Without real knowledge in Mexican architecture, I am only conjecturing here. The prominent place greenery enjoys in urban curating reminds me of the colonial Spanish courtyards. But maybe it is a reflection of their harmonious relationships with nature before the Spanish arrival. Aesthetically this perfect blending of greenery with concrete makes Mexico City an idyllically relaxing urban space.
The four pictures below gives us a sample taste of this tranquil urban space. The top left is a soviet style complex for workers built in the 70s, while revolutionary Mexican ideals were on a high tide. Today the complex is still in residential use. The trees were so grand that their shades cover the whole small square.
Top right is the famous statue of the lady of reform in the city center. I took this picture during the gay pride parade. The trees are not dwarfed at all by the shiny office buildings nearby, nor by the landmark statue.
Bottom left is the famous studio for the couple of Mexican icon artists, Diego Rivera and Frida Kahol. They had designed the cactuses around the house, demonstrating their pride for the iconic Mexican plant.
The bottom right is a corner of the UNAM contemporary art museum. It is famous in Mexico City for discovering many up-and-coming artists by first showing their work before fame caught up to them.
This is my third time in Mexico City. Therefore I didn’t start my summer language learning abroad with the thrill and excitement characterizing an exciting new journey. The first and second were both on spring breaks as a tourist. With the goals of significant progress on both language learning and sociological research for my PhD training, I was ready to dive right into work. And thanks to the help of mentors and friends, within the first week I arrived in mid-May, I started intensive language instructions of 5-6 hours a day during the day, and mingled with the Chinese entrepreneurs that I later intended to interview at night.
Everything seemed to be going well. I felt as prepared as being armed with the app GoogleMap while looking for a specific address. Following visual and audio instructions seemed like only natural and I was sure to land in the right place. All appliances were instantly kicked into gears and the assembly line was ready to roll out products.
All these are just typical signs for unexpected challenges. On the front of language learning, I found it very easy to quickly improve my comprehension on reading and writing, but listening and conversing with real people on the street is a totally different animal. It was like I didn’t have my brain and ears with me when facing a real Spanish speaker. The program I was attending had a fifty-year history of teaching foreigners Spanish. It was hosted by the most reliable and biggest public university UNAM, that had their own textbooks, full-time teachers on language instructions and supplementary lessons on Mexican history, culture and art. The quality of the program was superb, I was motivated to learn. It just takes time to develop my ability to apply the language in real life, and I have learned to be patient with myself, which is not an easy thing to me as my friends would usually describe me as an “intense” person.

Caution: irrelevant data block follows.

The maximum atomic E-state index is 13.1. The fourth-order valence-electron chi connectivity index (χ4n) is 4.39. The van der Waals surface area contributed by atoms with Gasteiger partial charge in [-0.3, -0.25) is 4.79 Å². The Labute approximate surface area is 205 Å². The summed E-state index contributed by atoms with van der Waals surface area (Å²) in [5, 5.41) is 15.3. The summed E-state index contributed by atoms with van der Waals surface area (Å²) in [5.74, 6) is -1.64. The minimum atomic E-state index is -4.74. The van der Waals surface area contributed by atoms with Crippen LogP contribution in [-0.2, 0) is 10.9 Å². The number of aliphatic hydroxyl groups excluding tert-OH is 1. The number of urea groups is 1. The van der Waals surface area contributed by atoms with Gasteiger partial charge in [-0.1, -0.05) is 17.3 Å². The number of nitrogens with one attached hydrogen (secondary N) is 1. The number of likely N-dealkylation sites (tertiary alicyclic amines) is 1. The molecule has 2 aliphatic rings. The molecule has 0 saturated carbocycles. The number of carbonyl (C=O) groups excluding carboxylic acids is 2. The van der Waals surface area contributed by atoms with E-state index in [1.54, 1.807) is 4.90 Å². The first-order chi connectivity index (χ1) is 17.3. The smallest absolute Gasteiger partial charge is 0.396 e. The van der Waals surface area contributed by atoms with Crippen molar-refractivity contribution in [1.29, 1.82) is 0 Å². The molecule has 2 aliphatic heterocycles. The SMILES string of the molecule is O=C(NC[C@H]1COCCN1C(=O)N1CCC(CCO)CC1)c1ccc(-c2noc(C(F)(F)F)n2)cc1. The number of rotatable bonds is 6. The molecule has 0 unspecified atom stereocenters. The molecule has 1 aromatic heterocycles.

On the front of my sociological research, I also quickly discovered that there is significant literature that I was not aware of previously, written in Spanish! Customary in researching in English publications, I have declared to my advisers that my research topic is a niche rarely touched upon. It turns out there is a parallel universe, in another language. I felt relieved that I wasn’t an arm-chaired academic and actually got here on the field to take a look.
Of course none of this is possible without the generous support of the Language Center and their donors. Attached below is a photo I took while visiting one of the most famous modern art museum in Mexico City, Museo Soumaya. The artist chose to depict an atypical moment of a ballerina bending down to pick up her dance shoe. It captures my arrival with full confidence and preparation but running into fun challenges. More later on how these things turned out.